Get more Mail & Guardian
Subscribe or Login

UCT to rename more buildings

Vice-chancellor of the University of Cape Town (UCT) Mamokgethi Phakeng has announced that the institution will consider proposals for the renaming of buildings at UCT.

Phakeng released a statement on March 29 inviting the broader UCT community to submit proposals for name changes by April 19. Proposals will be considered for both buildings that are currently named, which will require “a motivation that convincingly makes the case for why the current name should be removed and motivates the rationale for adopting the new name”, and for buildings which are yet to be named.

“The mandate of the Naming of Buildings Committee (NoBC) requires the committee to consider applications for naming and renaming to ensure that UCT adheres to its strategic commitment as set out in the first goal of the 2016–2020 Strategic Planning Framework to reinforce a new, inclusive identity for the university through an appropriate display of artworks, symbols, choice of names of buildings, and use of indigenous South African languages”, said Phakeng.

Former UCT Student Representatives Council (SRC) member Lwazi Somya says that the move comes after many years of campaigning. “I was elected to the SRC 2012-2013, and the first thing on our agenda was to propose that the New Science Lecture Theatre building be renamed Chris Hani, as we heard that it was one of the last places he was at before his assassination. We began to campaign and to lobby people, but it was a very slow process and the university initially wouldn’t budge”, Somya told the Mail & Guardian. The venue was officially renamed in April 2018, to commemorate the 25th anniversary of Hani’s death, after having been agreed upon in 2014.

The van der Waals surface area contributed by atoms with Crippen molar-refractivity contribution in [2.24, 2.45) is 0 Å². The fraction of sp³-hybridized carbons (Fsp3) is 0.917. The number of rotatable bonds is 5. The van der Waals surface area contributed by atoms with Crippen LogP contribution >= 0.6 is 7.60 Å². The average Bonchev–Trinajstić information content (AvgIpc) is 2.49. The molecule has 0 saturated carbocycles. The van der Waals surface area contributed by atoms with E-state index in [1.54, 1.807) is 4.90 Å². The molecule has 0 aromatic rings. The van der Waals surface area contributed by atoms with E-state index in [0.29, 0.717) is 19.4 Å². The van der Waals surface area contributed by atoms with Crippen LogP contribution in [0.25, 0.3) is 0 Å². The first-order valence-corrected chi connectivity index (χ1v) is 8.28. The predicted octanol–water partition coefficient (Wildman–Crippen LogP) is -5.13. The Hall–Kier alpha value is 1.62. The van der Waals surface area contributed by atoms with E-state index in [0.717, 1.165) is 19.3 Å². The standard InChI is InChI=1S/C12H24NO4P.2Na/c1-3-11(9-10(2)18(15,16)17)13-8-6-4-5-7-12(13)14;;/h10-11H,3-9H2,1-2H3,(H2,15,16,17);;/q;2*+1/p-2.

Somya, who was the labour and services officer on the 2012/2013 SRC and then the deputy-president in 2013/2014, says that credit must be given to former UCT dean of humanities Sakhela Buhlungu. Buhlungu is now the vice-chancellor of the University of Fort Hare and it was his support which initiated multiple building name changes at UCT.

Other name changes approved in 2014 included the renaming in 2015 of the Graduate School of Humanities building after scholar-activist Neville Alexander, and the Arts Block becoming the AC Jordan Building in April 2018, in honour of iconic African scholar AC Jordan (father of Pallo Jordan). In late 2018, Jameson Hall was renamed Sarah Baartman Hall, a move Phakeng notes as “a moment in which the university acknowledged the dishonourable history of Leander Starr Jameson while it simultaneously provided an opportunity to recognise the multifaceted struggles and resilience of South African women”.

Current UCT SRC president Asanda Lobelo says that the new renaming policy cannot be looked at in isolation from the pressure which student movements such as #RhodesMustFall placed on institutions to escalate their transformation efforts, saying she “would put a lot of credit to them for finding ourselves at this point now.” Somya also says that the 2015 #FeesMustFall movement demonstrated “a necessity to fast-track” renaming as a means of transformation.